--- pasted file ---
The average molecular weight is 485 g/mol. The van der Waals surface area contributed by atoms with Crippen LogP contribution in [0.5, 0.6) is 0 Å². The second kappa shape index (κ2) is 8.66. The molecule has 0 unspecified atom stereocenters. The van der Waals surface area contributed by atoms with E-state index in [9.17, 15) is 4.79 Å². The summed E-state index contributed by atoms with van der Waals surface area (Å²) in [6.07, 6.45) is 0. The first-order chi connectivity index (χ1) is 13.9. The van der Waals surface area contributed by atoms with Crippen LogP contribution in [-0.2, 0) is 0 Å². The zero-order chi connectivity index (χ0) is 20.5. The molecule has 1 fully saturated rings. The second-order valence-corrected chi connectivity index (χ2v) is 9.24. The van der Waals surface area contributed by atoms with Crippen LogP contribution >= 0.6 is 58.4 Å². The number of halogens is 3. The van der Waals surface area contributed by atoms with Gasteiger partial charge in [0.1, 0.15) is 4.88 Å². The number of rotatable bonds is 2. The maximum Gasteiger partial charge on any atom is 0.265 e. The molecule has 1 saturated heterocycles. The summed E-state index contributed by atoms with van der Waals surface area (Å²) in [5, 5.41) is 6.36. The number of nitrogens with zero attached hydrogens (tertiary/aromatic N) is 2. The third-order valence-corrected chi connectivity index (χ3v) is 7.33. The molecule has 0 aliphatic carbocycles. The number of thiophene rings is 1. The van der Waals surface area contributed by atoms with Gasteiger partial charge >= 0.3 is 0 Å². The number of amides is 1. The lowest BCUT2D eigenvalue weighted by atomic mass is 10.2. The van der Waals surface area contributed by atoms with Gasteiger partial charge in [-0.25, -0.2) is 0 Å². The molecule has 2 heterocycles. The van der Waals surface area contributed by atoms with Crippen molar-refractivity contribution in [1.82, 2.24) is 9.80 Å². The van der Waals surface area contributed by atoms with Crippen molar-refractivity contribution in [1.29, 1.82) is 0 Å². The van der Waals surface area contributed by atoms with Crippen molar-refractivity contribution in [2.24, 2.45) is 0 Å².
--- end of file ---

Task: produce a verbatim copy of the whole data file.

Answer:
The average molecular weight is 485 g/mol. The van der Waals surface area contributed by atoms with Crippen LogP contribution in [0.5, 0.6) is 0 Å². The second kappa shape index (κ2) is 8.66. The molecule has 0 unspecified atom stereocenters. The van der Waals surface area contributed by atoms with E-state index in [9.17, 15) is 4.79 Å². The summed E-state index contributed by atoms with van der Waals surface area (Å²) in [6.07, 6.45) is 0. The first-order chi connectivity index (χ1) is 13.9. The van der Waals surface area contributed by atoms with Crippen LogP contribution in [-0.2, 0) is 0 Å². The zero-order chi connectivity index (χ0) is 20.5. The molecule has 1 fully saturated rings. The second-order valence-corrected chi connectivity index (χ2v) is 9.24. The van der Waals surface area contributed by atoms with Crippen LogP contribution >= 0.6 is 58.4 Å². The number of halogens is 3. The van der Waals surface area contributed by atoms with Gasteiger partial charge in [0.1, 0.15) is 4.88 Å². The number of rotatable bonds is 2. The maximum Gasteiger partial charge on any atom is 0.265 e. The molecule has 1 saturated heterocycles. The summed E-state index contributed by atoms with van der Waals surface area (Å²) in [5, 5.41) is 6.36. The number of nitrogens with zero attached hydrogens (tertiary/aromatic N) is 2. The third-order valence-corrected chi connectivity index (χ3v) is 7.33. The molecule has 0 aliphatic carbocycles. The number of thiophene rings is 1. The van der Waals surface area contributed by atoms with Gasteiger partial charge >= 0.3 is 0 Å². The number of amides is 1. The lowest BCUT2D eigenvalue weighted by atomic mass is 10.2. The van der Waals surface area contributed by atoms with Gasteiger partial charge in [-0.25, -0.2) is 0 Å². The molecule has 2 heterocycles. The van der Waals surface area contributed by atoms with Crippen molar-refractivity contribution in [1.82, 2.24) is 9.80 Å². The van der Waals surface area contributed by atoms with Crippen molar-refractivity contribution in [1.29, 1.82) is 0 Å². The van der Waals surface area contributed by atoms with Crippen molar-refractivity contribution in [2.24, 2.45) is 0 Å².